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I am sort of busy this weekend, but I'll try to find some time to implement a simpler game using the ideas I described, and I'll try to keep it understandable.

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Quote:
 Original post by tomekddTo tell the truth I am not a pro in implementing graph searching algorithms, but as far as I know to use BSF game tree have to be created at the very beginning(or a vector with all vertices?)

I'll try to clarify alvaro's point with this analogy. If you have the set of all integers from zero to two million, do you first have to put all those numbers into a std::vector to be able to go through each of them and tell which of them are prime numbers? Of course not, since you can generate the numbers on demand: after having checked number 'i' for primality, you know you need to check the number 'i+1' next, unless 'i+1' > 2,000,000 when you stop. So, you just increment the previously checked number by one, and call the CheckIfPrime() function again for that newly generated number.

How did you avoid having to put all these numbers to a std::vector, but still be able to operate on them? You defined a Successor function which tells you the successor, or the next element, that comes after the element 'i', namely 'i+1'.

With minimax game tree search, it is no different. You do not have to put your whole game tree into memory to be able to operate on the tree. At any given time, you only need to look at one board state, so all you need to keep in memory is that board state. The rules of the game give you the equivalent of the Successor function, but this time, there are multiple Successors (children) of the given state, so you do need to keep track of which children you have already searched, and which you haven't. But this is very little amount of memory (at minimum, just a single integer at each parent of the current node telling which child index to look at next)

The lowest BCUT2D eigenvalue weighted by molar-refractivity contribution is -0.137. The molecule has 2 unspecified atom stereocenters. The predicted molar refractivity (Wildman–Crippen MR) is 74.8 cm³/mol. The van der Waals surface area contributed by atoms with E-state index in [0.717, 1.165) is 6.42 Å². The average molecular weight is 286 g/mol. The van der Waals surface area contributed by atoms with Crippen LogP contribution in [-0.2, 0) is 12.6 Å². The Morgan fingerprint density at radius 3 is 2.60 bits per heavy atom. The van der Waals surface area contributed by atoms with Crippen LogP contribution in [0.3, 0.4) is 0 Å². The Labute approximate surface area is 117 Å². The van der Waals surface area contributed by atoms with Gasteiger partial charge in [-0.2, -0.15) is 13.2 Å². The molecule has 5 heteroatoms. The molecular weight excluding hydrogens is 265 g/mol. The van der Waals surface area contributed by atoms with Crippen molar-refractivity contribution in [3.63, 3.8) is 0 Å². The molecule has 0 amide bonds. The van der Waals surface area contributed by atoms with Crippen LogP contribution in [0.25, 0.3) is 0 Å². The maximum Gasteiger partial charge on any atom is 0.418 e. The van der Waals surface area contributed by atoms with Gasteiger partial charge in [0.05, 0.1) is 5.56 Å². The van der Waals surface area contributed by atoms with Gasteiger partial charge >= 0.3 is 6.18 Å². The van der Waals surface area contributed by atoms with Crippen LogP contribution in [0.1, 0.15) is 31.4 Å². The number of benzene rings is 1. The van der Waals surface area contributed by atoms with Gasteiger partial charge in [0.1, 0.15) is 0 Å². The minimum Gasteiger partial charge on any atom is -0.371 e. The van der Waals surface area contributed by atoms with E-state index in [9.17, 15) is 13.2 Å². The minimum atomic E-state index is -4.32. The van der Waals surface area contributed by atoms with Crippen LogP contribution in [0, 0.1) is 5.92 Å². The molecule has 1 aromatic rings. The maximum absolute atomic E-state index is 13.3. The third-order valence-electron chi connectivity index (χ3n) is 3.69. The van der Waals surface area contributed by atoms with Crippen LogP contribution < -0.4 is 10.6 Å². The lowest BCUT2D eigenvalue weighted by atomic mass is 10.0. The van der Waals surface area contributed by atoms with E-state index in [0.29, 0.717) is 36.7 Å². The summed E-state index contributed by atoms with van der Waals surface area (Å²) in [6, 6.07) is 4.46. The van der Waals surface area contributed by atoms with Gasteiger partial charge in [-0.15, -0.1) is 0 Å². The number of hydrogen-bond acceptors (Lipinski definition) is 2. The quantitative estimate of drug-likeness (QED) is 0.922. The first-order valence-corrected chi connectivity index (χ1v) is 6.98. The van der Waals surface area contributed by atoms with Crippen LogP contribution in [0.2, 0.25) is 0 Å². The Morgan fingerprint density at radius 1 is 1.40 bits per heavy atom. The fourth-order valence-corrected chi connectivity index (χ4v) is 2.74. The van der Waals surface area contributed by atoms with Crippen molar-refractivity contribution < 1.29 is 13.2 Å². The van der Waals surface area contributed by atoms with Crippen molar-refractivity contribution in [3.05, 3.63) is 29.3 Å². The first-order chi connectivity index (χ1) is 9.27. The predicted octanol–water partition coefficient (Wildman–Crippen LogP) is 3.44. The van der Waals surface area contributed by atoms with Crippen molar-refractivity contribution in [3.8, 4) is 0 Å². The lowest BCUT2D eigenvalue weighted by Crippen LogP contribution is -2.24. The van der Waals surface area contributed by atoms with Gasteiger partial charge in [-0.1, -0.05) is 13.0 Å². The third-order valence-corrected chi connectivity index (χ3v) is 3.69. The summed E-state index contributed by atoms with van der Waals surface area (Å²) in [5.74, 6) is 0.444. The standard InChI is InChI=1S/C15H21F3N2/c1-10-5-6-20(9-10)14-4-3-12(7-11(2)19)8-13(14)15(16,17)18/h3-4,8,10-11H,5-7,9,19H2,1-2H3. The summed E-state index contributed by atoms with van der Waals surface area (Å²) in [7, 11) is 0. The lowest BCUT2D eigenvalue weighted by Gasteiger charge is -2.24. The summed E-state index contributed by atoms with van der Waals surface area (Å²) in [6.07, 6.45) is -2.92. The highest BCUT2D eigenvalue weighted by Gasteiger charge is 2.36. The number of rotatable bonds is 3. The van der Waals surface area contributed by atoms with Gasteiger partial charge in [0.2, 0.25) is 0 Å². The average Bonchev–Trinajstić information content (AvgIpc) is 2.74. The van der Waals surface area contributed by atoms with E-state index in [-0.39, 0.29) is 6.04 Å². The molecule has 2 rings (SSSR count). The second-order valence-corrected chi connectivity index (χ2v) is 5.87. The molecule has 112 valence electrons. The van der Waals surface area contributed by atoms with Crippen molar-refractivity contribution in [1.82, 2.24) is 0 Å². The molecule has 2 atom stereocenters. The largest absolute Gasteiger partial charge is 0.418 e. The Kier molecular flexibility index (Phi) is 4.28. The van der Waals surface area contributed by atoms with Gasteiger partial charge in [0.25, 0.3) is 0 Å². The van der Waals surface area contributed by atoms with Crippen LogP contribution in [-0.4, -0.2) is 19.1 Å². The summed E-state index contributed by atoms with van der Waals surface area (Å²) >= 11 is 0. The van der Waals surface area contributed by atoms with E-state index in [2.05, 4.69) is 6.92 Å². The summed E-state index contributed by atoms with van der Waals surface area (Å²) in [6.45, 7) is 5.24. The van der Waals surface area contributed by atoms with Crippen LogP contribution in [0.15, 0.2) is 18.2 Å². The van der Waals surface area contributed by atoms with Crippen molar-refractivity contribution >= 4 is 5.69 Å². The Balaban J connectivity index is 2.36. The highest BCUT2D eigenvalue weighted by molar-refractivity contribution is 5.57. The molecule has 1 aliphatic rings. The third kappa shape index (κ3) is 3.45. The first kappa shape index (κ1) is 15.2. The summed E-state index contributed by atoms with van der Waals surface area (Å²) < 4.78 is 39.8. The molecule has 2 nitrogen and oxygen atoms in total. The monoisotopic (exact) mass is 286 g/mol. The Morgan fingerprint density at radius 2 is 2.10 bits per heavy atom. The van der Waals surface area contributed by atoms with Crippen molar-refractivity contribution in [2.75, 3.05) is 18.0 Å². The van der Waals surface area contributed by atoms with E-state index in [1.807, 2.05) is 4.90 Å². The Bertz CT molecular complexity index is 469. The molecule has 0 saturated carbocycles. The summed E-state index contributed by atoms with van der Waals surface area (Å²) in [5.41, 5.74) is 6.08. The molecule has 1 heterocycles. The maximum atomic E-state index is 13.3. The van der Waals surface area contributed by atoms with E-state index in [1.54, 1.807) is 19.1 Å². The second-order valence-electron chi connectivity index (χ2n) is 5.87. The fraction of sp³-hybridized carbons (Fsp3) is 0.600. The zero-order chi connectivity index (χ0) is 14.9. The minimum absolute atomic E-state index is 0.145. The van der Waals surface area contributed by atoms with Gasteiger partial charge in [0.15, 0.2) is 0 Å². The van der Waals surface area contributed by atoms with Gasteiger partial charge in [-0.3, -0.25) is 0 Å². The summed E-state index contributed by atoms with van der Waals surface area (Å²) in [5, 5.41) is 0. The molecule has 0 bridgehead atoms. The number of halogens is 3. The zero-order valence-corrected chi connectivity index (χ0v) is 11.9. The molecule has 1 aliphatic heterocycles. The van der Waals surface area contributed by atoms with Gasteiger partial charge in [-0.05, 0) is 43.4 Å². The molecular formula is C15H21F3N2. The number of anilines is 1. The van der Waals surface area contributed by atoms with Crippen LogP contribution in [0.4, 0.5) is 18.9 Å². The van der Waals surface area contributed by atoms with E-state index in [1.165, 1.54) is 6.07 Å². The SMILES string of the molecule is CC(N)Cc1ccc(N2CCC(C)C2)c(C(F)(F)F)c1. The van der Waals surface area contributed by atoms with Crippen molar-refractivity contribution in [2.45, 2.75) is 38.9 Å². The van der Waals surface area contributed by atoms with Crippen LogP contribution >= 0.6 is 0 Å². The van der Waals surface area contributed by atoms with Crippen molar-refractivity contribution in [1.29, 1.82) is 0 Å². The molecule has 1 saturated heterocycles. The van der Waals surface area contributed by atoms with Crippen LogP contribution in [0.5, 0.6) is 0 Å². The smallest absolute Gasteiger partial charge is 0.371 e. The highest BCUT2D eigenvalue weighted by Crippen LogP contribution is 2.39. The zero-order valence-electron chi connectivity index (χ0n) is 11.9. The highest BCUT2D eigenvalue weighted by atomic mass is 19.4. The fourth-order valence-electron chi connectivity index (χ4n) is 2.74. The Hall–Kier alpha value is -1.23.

Using the rules of the game, you can transform the current board state to a next board state, on-demand, with a legal Move action. Minimax is a bit more complicated than the prime-search example above, that we have to be able to go back up the tree as well, so we solve this by generating Undo moves that match each Move action we have made.

Using the Move and Undo actions, we can successfully navigate the game tree without ever having to hold but a single game board state in memory at once. To be able to quickly tell which node to look at next when we make an Undo move, we have to have some book-keeping information for each parent of the current node, but that only requires #current-search-depth entires of stack memory.

I hope that was a successful analogy.

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After reading a few papers on 'introductory to graph algorithms'
and your posts over and over again I worked out a neat solution to my problem. Works perfectly fine!.

Thanks for help folks.